conjunctivitis, fever, cervical lymphadenopathy, strawberry tongue (mucositis), and diffuse rash that can lead to erythema of the palms and soles. Dx and tx?
Intravenous immunoglobulin and aspirin are the mainstays of treatment for Kawasaki disease, a form of vasculitis.

Prompt treatment is done to prevent coronary artery aneurysms.
thrombotic thrombocytopenic purpura tx
Plasmapheresis
This is the most common bacterial cause of diarrhea in the United States and is invasive resulting in a bloody diarrhea. It is commonly spread by uncooked meat.
A. Campylobacter jejuni
B. Entamoeba histolytica
C. Giardia lamblia
D. Shigella dysenteriae
E. Vibrio cholerae
A. Campylobacter jejuni
This is an amoeba that is invasive in nature. Initially, there is bloody diarrhea because of tissue destruction. Once the organism penetrates into the portal circulation, it becomes primarily involved in the liver where it forms abscesses.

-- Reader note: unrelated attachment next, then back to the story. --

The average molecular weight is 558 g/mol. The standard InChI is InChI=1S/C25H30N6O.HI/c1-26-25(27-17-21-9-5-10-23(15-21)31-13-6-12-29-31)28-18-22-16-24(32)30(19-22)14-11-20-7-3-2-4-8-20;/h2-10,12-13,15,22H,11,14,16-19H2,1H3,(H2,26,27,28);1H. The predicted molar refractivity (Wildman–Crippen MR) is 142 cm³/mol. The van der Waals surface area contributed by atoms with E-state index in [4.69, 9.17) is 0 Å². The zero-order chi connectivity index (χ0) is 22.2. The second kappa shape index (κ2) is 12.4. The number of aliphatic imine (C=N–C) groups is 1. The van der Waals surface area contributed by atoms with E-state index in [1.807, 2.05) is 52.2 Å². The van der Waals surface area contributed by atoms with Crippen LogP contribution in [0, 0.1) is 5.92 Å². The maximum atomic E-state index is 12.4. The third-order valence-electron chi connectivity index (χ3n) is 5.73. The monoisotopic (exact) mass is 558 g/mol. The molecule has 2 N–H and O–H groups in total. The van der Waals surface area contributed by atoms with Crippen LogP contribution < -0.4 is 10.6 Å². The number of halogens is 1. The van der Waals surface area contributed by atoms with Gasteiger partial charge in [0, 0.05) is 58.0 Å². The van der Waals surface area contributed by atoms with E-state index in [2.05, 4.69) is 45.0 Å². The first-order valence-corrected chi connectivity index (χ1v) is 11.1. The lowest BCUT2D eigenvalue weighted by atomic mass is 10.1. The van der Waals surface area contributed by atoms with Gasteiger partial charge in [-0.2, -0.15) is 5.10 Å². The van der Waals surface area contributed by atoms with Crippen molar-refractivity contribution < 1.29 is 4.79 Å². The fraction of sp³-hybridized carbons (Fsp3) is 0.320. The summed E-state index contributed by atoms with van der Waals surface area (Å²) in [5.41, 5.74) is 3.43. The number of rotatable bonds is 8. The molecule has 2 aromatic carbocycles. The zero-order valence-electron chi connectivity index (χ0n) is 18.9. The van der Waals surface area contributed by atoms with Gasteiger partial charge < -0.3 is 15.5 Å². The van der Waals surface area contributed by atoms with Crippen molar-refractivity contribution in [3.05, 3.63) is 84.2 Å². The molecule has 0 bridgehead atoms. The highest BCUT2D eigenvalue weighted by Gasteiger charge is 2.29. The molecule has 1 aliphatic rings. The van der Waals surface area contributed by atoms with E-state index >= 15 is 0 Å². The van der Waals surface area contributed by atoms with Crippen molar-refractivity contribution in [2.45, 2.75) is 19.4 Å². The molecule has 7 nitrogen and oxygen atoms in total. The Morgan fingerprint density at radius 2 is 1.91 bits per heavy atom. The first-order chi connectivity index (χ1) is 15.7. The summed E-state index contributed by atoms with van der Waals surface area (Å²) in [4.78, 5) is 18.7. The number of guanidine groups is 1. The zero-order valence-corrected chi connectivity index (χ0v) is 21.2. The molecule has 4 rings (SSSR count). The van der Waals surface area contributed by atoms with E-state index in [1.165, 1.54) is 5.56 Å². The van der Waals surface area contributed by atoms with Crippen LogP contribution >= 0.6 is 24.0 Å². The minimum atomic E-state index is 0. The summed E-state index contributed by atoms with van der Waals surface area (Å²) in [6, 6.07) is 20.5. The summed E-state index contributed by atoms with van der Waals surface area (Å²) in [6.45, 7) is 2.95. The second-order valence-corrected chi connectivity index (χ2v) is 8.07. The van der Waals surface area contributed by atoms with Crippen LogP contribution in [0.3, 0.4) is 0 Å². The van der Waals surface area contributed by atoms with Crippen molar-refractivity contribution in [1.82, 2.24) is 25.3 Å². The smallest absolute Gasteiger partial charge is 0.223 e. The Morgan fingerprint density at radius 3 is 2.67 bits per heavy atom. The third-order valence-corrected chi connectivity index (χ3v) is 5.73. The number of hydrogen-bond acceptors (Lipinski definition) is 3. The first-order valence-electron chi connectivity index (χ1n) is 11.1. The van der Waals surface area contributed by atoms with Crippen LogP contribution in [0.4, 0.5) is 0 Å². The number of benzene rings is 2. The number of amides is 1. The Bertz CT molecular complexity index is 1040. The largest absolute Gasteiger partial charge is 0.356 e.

A. Campylobacter jejuni
B. Entamoeba histolytica
C. Giardia lamblia
D. Shigella dysenteriae
E. Vibrio cholerae
B. Entamoeba histolytica
renowned for being extraordinarily infectious, because a tiny inoculum is required to develop an infection. It is usually fecal-oral in transmission and produces a blood diarrhea.
A. Campylobacter jejuni
B. Entamoeba histolytica
C. Giardia lamblia
D. Shigella dysenteriae
E. Vibrio cholerae
Option D (Shigella dysenteriae)
watery diarrhea and appears as a “comma” under the microscope.
A. Campylobacter jejuni
B. Entamoeba histolytica
C. Giardia lamblia
D. Shigella dysenteriae
E. Vibrio cholerae